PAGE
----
Rinat Akhmetov’s Intervention Means Kyiv Government Will Have to Negotiate With Him

What does it mean?  Thousands of steelworkers and other employees of Ukraine’s biggest business empire are now patrolling several cities in southeastern Ukraine, working with local police to oppose further violence by Russian-backed secessionist militias.

However effective this initiative turns out to be, it represents the first concrete intervention in the conflict by the Donetsk business magnate Rinat Akhmetov. His estimated $12 billion fortune makes him Ukraine’s wealthiest man – and southeastern Ukraine’s most influential actor amid the fight between Russia and Ukraine for control of the region.

Reports in the New York Times and Washington Post suggest that Akhmetov’s laborers are helping to calm the city where their patrols began – the Donetsk province port of Mariupol. If that holds, it will serve as an indirect and limited act of support for the government in Kyiv – one that could perform it the essential service of permitting calm voting in Ukraine’s presidential election nine days from now.  Still, the industrial workers’ intervention stops short of outright support for the government, and tends to position Akhmetov as an independent player who is prepared to ally with the government on his own terms, which are not yet clear.

Akhmetov insists that the Donbas (or Donetsk Basin), as the southeast is known, should remain within a “unified” and “strong” Ukraine, but one in which the central government hands significant powers to the provinces. (See our May 15 blog post on Akhmetov’s background and his positioning in this conflict.)

While both his declaration this week and his deployment of workers to calm city streets are welcome steps for a still-weak, interim government in Kyiv, an account of the events in Mariupol on a local website includes more signs that Akhmetov’s initiative is more directly for his own protection than for that of the Ukrainian state or government.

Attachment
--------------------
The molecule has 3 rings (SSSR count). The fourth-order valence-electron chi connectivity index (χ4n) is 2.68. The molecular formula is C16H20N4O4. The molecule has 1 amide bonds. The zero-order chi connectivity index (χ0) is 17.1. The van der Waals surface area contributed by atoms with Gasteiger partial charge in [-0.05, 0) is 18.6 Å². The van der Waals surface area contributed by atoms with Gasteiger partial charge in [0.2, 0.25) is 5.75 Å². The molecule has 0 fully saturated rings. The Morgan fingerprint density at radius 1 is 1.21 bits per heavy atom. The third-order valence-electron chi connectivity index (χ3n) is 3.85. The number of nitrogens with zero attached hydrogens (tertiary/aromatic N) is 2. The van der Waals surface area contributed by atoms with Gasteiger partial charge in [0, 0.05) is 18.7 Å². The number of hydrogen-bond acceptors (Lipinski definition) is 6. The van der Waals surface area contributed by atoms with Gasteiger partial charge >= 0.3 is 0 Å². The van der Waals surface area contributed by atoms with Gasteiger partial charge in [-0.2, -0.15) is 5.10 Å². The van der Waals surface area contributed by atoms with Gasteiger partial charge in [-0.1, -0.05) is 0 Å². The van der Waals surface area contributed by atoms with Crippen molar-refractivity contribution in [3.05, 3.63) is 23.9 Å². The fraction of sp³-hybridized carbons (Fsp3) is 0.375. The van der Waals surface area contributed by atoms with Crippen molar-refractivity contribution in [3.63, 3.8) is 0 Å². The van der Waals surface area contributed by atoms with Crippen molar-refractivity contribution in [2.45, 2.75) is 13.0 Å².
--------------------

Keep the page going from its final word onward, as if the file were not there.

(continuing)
The account, on the Mariupol commercial website www.0629.com.ua (named for Mariupol’s telephone dialing code within Ukraine), cites the community relations department of Akhmetov’s company Metinvest, saying that more than 32,000 people have called a hotline to volunteer to patrol the city’s streets. The article describes a community coming together – 10,000 workers from Mariupol’s steel and metals factories, 8,000 volunteers from the universities and educational institutions – to protect itself against the violence of Russian-supported urban guerrillas, but also against any entry by Ukraine’s army.

According to the article, the volunteer brigades are led by Yuriy Zinchenko, general director of the Ilyich Iron and Steel Works, a Metinvest plant that began the patrols on May 12.  “We didn’t expect such a huge response,” Zinchenko says. “Not only able-bodied men responded, but also many retirees, women, students – people who may have different views but are united around one wish. They want to see peace and order on the streets of their city. We don’t want shooting, we don’t want war, we will protect our city from criminals by ourselves.”

The Metinvest-tinged story then quotes the head of another local Metinvest plant, Azovstal.  General Director Enver Tskitishvili echoes Zinchenko: “We see how people have united around a common idea. They support order in our city and don’t want military intervention in the city, they don’t want weapons, barricades.”

This is all a clear message to Kyiv, as well as to the people of Donbas. The Metinvest initiative is not national-patriotic, but local-tribal. It continues an emphasis on Donbas exceptionalism. If the government police were unable to maintain order, the Donbas miners and steelworkers will do so.

Akhmetov’s demonstration of alignment with Kyiv is the best news the Ukrainian government has had in Donbas since Moscow prodded the secessionist uprising to life in early April. The next question is exactly what price he will demand in return.

Irena Chalupa covers Ukraine and Eastern Europe for the Atlantic Council; James Rupert is the council’s managing editor.